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Professor Laborde warns against the reactivist response to
the Paris murders: they misunderstand the role played by free speech and by laïcité. Further, they allow criminals to
set the term of the debate on how to better facilitate Muslim integration if
Professor Cécile Laborde
26 February 2015 More...
Starts: Feb 26, 2015 12:00:00 AM
Eeckhout revisits the question of EU reform, including different options for
and legal as well as political constraints of such reform.
Professor Piet Eeckhout
20 January 2015 More...
Starts: Jan 20, 2015 12:00:00 AM
Prof. Dame Julia Goodfellow examines the role of EU research collaboration and funding in sustaining and fostering research excellence in the UK.
Professor Dame Julia Goodfellow
9 February 2015 More...
Starts: Feb 7, 2015 12:00:00 AM
Publication date: Nov 03, 2011 10:29 AM
May 13, 2013 05:00 PM
End: May 13, 2013 09:00 PM
13 May 2013
To register, visit Eventbrite
Laurence Cockcroft: Corruption is a key issue which relates to economic development, income distribution and the credibility of political institutions. LC will ask the question : why is corruption so prevalent after fifteen years of international action, much of which has translated into legislation and regulation at the national level ? In response he will analyse the main drivers of corruption at the small scale and national level, including particularly the roles of political finance, organised crime and the local and international corporate sector. He will identify the main roadblocks to making progress (including the roles of the shadow economy, secrecy jurisdictions and geo politics) and suggest that real progress depends on addressing these amongst other issues. He will show how the current agenda of the G8 and G20 covers some key corruption related questions, and will discuss how the far this is likely to translate into practical action.
Laurence Cockcroft is the author of Global Corruption : Money, Power and Ethics in the Modern World (I. B Tauris UK and Penn Press US, 2012)
Susan Rose-Ackerman (Yale): International Actors and the Promises and Pitfalls of Anti-Corruption Reform Policies to control corruption will always be controversial and contested, especially when anti-corruption measures are imposed or supported by international actors—most notably aid and lending bodies, global non-profits, or international treaty regimes. Modern states face fundamental political/economic problems, and corruption can exacerbate these problems. Reductions in corruption are part of the global focus on improving human well-being and government functioning. The talk will consider feasible options for international bodies operating under severe political and financial constraints. Under some conditions, neither domestic governments nor donor representatives see benefits from documenting corruption and from taking concrete steps to reduce its impact. Investors may share this reluctance. Here is where independent groups and the media need to concentrate attention by prodding donors and governments to take corruption seriously. We also need more research that documents successes and failures of policy efforts. Corruption is a complex phenomenon that is difficult to measure, but in recent years researchers have developed a number of clever strategies to measure corruption or its impact. Stronger links should be formed between aid projects and information provision so that governments can learn from others’ experiences. The system of international dispute resolution should consider corruption and self-dealing. Arbitrators are beginning to acknowledge that their decisions can affect the citizens of host countries—as well as the integrity of the international trade and investment regime. Criminal prosecutions are likely to remain the province of domestic courts for the foreseeable future, but international bodies can do more to help develop criminal cases and to support reform of criminal justice systems. Anti-corruption initiatives need to take a more holistic approach. There appears to be too much specialization of function among international bodies, permitting corruption to flourish in the grey zones where no agency can act, or worse, where no one has an interest in acting.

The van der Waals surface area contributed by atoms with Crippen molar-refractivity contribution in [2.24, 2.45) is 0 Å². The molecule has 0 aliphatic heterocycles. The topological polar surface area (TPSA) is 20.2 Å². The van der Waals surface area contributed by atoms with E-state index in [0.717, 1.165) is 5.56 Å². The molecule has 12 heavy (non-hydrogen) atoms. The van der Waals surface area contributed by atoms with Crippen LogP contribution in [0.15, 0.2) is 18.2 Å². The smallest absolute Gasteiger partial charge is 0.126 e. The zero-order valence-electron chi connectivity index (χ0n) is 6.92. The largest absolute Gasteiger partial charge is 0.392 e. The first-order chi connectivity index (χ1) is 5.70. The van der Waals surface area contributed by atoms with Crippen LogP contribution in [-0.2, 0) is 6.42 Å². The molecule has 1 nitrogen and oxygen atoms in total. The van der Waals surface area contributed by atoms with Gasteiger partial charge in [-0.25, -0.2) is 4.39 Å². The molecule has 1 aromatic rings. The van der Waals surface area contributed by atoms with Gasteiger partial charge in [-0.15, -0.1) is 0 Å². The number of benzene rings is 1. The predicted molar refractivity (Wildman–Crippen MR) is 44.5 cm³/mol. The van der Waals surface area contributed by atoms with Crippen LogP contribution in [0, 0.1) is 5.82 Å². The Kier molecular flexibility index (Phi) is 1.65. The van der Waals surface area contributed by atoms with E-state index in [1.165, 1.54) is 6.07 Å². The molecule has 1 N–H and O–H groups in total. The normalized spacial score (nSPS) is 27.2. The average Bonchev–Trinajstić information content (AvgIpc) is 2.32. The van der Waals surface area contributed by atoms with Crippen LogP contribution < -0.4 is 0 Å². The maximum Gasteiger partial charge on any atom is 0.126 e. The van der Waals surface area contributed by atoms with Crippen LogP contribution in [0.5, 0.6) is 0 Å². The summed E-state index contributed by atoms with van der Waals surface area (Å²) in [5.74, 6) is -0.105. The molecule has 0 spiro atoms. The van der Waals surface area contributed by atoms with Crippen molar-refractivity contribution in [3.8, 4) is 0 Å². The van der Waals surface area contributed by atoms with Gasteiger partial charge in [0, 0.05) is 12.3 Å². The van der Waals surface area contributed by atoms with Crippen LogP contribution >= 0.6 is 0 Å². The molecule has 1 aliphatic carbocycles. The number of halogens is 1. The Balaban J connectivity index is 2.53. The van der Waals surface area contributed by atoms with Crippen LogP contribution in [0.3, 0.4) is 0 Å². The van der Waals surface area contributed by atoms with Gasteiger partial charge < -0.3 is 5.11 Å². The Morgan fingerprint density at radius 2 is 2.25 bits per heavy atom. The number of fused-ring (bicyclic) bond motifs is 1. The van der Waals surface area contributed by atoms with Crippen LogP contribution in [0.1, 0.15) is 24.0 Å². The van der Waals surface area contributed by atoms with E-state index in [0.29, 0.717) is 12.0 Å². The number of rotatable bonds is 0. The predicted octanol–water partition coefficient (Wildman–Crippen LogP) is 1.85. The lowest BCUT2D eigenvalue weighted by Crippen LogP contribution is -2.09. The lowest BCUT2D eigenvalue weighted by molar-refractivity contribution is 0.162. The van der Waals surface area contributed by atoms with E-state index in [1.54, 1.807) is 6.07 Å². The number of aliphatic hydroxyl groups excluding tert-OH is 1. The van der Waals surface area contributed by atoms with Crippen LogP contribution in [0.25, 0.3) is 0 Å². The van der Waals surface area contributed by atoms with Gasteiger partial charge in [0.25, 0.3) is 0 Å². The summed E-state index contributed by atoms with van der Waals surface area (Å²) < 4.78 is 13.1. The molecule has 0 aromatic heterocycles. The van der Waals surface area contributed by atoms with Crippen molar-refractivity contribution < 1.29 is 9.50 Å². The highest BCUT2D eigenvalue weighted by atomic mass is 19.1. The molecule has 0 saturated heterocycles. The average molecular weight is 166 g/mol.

With the support of the Lifelong Learning Programme of the European Union.